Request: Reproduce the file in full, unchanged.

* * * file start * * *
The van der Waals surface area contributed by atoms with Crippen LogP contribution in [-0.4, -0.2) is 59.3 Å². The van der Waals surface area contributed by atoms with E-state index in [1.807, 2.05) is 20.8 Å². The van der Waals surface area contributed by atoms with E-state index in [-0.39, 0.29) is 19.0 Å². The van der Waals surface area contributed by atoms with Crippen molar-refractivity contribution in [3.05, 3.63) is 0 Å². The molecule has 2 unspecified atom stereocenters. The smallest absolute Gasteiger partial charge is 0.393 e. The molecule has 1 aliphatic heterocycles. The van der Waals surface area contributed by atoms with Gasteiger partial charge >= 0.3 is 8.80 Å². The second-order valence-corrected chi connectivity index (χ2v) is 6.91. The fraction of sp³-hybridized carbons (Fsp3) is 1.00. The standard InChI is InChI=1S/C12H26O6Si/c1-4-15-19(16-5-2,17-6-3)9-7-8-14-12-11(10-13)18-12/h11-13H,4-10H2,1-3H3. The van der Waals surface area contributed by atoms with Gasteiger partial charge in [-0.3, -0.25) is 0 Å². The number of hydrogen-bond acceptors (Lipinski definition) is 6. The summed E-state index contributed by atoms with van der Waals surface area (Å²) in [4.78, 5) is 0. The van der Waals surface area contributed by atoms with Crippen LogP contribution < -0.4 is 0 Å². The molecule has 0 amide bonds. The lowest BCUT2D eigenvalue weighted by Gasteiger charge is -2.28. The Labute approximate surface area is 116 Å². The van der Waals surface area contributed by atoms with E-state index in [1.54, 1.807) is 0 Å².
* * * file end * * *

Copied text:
The van der Waals surface area contributed by atoms with Crippen LogP contribution in [-0.4, -0.2) is 59.3 Å². The van der Waals surface area contributed by atoms with E-state index in [1.807, 2.05) is 20.8 Å². The van der Waals surface area contributed by atoms with E-state index in [-0.39, 0.29) is 19.0 Å². The van der Waals surface area contributed by atoms with Crippen molar-refractivity contribution in [3.05, 3.63) is 0 Å². The molecule has 2 unspecified atom stereocenters. The smallest absolute Gasteiger partial charge is 0.393 e. The molecule has 1 aliphatic heterocycles. The van der Waals surface area contributed by atoms with Gasteiger partial charge >= 0.3 is 8.80 Å². The second-order valence-corrected chi connectivity index (χ2v) is 6.91. The fraction of sp³-hybridized carbons (Fsp3) is 1.00. The standard InChI is InChI=1S/C12H26O6Si/c1-4-15-19(16-5-2,17-6-3)9-7-8-14-12-11(10-13)18-12/h11-13H,4-10H2,1-3H3. The van der Waals surface area contributed by atoms with Gasteiger partial charge in [-0.3, -0.25) is 0 Å². The number of hydrogen-bond acceptors (Lipinski definition) is 6. The summed E-state index contributed by atoms with van der Waals surface area (Å²) in [4.78, 5) is 0. The van der Waals surface area contributed by atoms with Crippen LogP contribution < -0.4 is 0 Å². The molecule has 0 amide bonds. The lowest BCUT2D eigenvalue weighted by Gasteiger charge is -2.28. The Labute approximate surface area is 116 Å². The van der Waals surface area contributed by atoms with E-state index in [1.54, 1.807) is 0 Å².